If Obama were a CEO in the private sector, he'd be prosecuted for fraud

The Justice Department is notoriously aggressive when it comes to material omissions by public corporations. Any public statement — not just in a required SEC filing but in any public context — may be deemed actionable if its purpose is to deceive the general public about a company’s condition. For example, as I’ve noted before, the Justice Department indicted Martha Stewart for fraud over press statements that did not disclose damaging information about her company…

Barack Obama is guilty of fraud — serial fraud — that is orders of magnitude more serious than frauds the Justice Department routinely prosecutes, and that courts punish harshly. The victims will be out billions of dollars, quite apart from other anxiety and disruption that will befall them.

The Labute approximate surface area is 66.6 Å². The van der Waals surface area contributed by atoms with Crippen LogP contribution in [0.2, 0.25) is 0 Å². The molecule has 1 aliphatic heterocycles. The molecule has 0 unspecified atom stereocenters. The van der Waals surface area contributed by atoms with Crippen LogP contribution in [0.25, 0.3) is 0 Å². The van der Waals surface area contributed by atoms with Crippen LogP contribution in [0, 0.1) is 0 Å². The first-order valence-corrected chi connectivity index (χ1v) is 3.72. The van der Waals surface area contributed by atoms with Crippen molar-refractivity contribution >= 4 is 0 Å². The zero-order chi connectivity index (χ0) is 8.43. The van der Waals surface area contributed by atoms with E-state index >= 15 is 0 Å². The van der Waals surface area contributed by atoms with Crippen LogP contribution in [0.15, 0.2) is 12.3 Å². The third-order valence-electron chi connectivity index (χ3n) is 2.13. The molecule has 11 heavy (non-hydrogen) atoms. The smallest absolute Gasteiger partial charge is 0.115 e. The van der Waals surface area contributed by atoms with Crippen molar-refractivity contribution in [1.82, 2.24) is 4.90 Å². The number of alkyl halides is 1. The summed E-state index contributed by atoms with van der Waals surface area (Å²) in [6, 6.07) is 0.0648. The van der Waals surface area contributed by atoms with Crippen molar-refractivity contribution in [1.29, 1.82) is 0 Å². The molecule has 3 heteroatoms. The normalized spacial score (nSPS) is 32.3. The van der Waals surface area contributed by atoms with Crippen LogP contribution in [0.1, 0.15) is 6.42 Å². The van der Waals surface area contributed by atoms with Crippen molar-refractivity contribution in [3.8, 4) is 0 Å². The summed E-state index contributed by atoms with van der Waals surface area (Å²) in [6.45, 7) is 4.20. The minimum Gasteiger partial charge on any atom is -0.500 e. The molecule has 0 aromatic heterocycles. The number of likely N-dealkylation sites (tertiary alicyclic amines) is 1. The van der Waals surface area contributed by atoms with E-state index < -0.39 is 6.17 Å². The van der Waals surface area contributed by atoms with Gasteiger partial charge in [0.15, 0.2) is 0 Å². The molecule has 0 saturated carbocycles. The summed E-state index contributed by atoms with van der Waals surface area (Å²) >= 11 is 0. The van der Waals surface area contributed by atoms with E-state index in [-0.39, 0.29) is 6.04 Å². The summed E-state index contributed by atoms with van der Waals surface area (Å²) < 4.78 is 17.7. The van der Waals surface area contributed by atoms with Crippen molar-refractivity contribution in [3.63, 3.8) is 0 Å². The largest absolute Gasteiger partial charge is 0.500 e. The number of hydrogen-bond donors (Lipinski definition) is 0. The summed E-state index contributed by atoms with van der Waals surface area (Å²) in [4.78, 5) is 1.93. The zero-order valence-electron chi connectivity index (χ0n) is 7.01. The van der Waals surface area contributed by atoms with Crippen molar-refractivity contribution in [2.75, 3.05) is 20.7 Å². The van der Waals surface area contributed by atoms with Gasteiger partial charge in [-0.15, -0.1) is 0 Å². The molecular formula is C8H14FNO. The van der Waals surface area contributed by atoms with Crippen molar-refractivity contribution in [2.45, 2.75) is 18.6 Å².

The president will not be prosecuted, of course, but that is immaterial. As discussed here before, the remedy for profound presidential corruption is political, not legal. It is impeachment and removal. “High crimes and misdemeanors” — the Constitution’s predicate for impeachment — need not be indictable offenses under the criminal code. “They relate chiefly,” Hamilton explained in Federalist No. 65, “to injuries done immediately to the society itself.” They involve scandalous breaches of the public trust by officials in whom solemn fiduciary duties are reposed — like a president who looks Americans in the eye and declares, repeatedly, that they can keep their health insurance plans . . . even as he studiously orchestrates the regulatory termination of those plans; even as he shifts blame to the insurance companies for his malfeasance — just as he shifted blame to a hapless video producer for his shocking dereliction of duty during the Benghazi massacre.